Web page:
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NEW YORK — Kellwood Co. is stepping on the Vince accelerator.
This story first appeared in the January 10, 2013 issue of WWD. Subscribe Today.
The company said Wednesday that Jill Granoff, chief executive officer of Kellwood, will assume the additional responsibility of ceo of Vince, overseeing the strategic growth and direction of the Los Angeles-based contemporary brand. In addition, Granoff named Doo-Ri Chung creative director of Vince. Chung will relocate to Vince’s Los Angeles design studio and will be responsible for design, product development and creative branding initiatives.
The moves were spurred by the resignations Tuesday of Vince cofounders Rea Laccone, ceo, and Christopher LaPolice, president. Granoff plans to name a new president in the near future.
Granoff said one of the reasons she was hired by Sun Capital Partners to be the ceo of Kellwood “was to accelerate the growth of Vince and unleash its potential as a global lifestyle brand.” There has been speculation Sun may do an initial public offering for Vince, but Granoff declined to comment. Kellwood is reportedly working with Goldman Sachs as it explores an IPO or sale of Vince, although it couldn’t be learned if the investment bank has been officially hired to put together an offering.
If there were an IPO, financial sources believe it would be a partial spin off of Vince, which would leave Kellwood holding a significant stake in that business, as well as its other, less profitable businesses, such as Rebecca Taylor, Sag Harbor and My Michelle.
“I’ve been involved in overseeing [Vince] since Day One,” said Granoff, who joined Kellwood last May after having been ceo of Kenneth Cole Productions Inc. Vince’s retail, licensing and marketing operations have reported to her. She will continue to be based in New York and will travel back and forth to Los Angeles.
She reiterated LaPolice’s remark that he and Laccone had only wanted to stay five years after selling Vince to Kellwood in 2006, and ended up staying seven years. “They stayed and worked on the transition. This has been carefully orchestrated,” said Granoff. LaPolice and Laccone no longer had an ownership stake in Vince, which they founded in 2002, and plan to leave Feb. 1. LaPolice ran sales and marketing, and Laccone was responsible for design, merchandising and production.
Granoff believes Chung has the right design sensibility to take the Vince business forward. “She’s very well known for her design and technical aesthetic. She has a modern design aesthetic and a real understanding of our customer,” said Granoff. She said Chung will work with the current team of Vince designers, patternmakers and production executives at the Los Angeles design studio.
Earlier, Chung served as founder and creative director of her namesake label, Doo.Ri. She left Tharanco Group, which owns her label, last June.
A Korean-American, Chung launched her signature collection in 2003 after graduating from Parsons School of Design and working for Geoffrey Beene for five years. She has won numerous awards for her design and technical excellence. Known for her draping, particularly of jersey fabric, detailed knitwear and art-inspired prints, Chung was recognized as Parsons Designer of the Year in 1995, and was the winner of both the CFDA Swarovski Perry Ellis Award and Vogue Fashion Fund Award in 2006. In 2011, Chung dressed First Lady Michelle Obama for a White House state dinner with President Lee Myung-bak of South Korea, with a vivid plum-colored, one-shouldered jersey gown, adapted from a runway look, and accented with a turquoise beaded belt. Last year, she was also the featured designer for Macy’s Impulse department.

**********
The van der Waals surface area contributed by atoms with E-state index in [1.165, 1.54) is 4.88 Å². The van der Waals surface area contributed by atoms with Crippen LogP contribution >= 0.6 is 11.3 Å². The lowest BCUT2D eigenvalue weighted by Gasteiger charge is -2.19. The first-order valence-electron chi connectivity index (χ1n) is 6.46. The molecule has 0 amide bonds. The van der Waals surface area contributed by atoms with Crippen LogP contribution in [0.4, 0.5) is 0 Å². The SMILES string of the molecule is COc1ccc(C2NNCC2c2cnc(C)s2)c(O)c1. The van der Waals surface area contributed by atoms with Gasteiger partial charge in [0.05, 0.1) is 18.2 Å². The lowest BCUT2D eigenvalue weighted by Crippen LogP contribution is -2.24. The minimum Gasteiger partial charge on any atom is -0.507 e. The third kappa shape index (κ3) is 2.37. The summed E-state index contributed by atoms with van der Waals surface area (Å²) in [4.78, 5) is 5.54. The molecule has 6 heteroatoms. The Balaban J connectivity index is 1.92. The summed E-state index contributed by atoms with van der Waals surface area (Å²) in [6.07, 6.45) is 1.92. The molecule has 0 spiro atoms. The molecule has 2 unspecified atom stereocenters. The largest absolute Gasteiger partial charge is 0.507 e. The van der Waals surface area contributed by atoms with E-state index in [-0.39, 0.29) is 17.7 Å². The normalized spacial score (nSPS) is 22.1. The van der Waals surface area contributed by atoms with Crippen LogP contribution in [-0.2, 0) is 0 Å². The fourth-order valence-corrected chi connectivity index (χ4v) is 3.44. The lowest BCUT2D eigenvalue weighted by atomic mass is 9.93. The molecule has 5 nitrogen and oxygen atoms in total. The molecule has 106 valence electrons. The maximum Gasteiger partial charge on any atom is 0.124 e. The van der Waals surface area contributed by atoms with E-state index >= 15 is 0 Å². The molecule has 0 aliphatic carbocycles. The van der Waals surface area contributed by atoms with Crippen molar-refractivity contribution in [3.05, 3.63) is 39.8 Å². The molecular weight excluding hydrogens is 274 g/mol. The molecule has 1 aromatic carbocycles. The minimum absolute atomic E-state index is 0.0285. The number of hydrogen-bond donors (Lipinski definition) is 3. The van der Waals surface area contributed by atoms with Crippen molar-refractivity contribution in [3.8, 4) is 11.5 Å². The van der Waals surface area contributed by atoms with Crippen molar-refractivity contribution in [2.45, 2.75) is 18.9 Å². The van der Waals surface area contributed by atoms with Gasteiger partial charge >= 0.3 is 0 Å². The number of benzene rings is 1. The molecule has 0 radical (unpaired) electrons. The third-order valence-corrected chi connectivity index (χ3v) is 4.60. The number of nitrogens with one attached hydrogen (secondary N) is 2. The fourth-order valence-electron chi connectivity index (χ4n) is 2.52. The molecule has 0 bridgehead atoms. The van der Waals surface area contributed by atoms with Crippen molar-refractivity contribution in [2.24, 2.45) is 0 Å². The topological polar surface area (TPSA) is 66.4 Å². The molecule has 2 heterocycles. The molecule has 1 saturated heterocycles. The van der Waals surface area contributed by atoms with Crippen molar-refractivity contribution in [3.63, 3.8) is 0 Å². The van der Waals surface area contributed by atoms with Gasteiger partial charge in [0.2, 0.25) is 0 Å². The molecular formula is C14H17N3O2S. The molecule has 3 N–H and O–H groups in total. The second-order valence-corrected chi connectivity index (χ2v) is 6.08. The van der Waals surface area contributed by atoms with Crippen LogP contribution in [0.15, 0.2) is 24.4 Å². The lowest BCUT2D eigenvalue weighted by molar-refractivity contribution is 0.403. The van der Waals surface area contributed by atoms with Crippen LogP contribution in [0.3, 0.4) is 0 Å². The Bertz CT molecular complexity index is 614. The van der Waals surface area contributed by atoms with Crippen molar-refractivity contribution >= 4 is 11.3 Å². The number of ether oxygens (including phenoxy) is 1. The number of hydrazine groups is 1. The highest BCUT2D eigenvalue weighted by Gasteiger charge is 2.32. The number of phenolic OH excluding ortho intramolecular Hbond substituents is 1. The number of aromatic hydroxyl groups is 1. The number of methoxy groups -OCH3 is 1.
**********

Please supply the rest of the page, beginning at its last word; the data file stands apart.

“I’ve long admired the [Vince] brand because of its loyal customer following and its modern design sensibility,” said Chung, who was unavailable for further comment. Karen Harvey handled the search for the creative director at Vince.
Over the course of the past eight months, Granoff has hired several executives to strengthen the management ranks. At Vince, Beth Cohn was named senior vice president of retail; Jill Steinberg was tapped senior vice president of women’s wholesale; Marc Carver became vice president of men’s wholesale, and Jennifer Pohland joined as vice president of finance. Rebecca Damavandi was named group president of global business development at Kellwood, and Lisa Klinger was appointed chief financial officer for Kellwood and Vince. Klinger has had recent experience with a retail IPO, having previously been executive vice president and cfo of The Fresh Market Inc., where she earned high marks for her handling of the firm’s 2010 stock market listing.
Kellwood’s third-quarter earnings before interest, depreciation, taxes, amortization and restructuring increased 13.8 percent to $19.8 million from $17.4 million a year earlier. Sales for the three months rose 3.6 percent to $215.5 million from $208 million. Vince is considered Kellwood’s financial engine. The brand is estimated to have about $60 million in EBITDA on sales of $225 million to $250 million.
According to Granoff, top priorities will be to continue to expand and elevate the product assortment; maximize the business with key retail partners, and accelerate the retail and e-commerce growth. The company is currently relaunching the Vince Web site and believes it can double the freestanding store count in the next three years. There are presently 19 full-price boutiques and three outlet stores. Vince also plans to develop its licensing and international business, will open more shops-in-shop in the U.K. and Canada and roll out shops in Asia.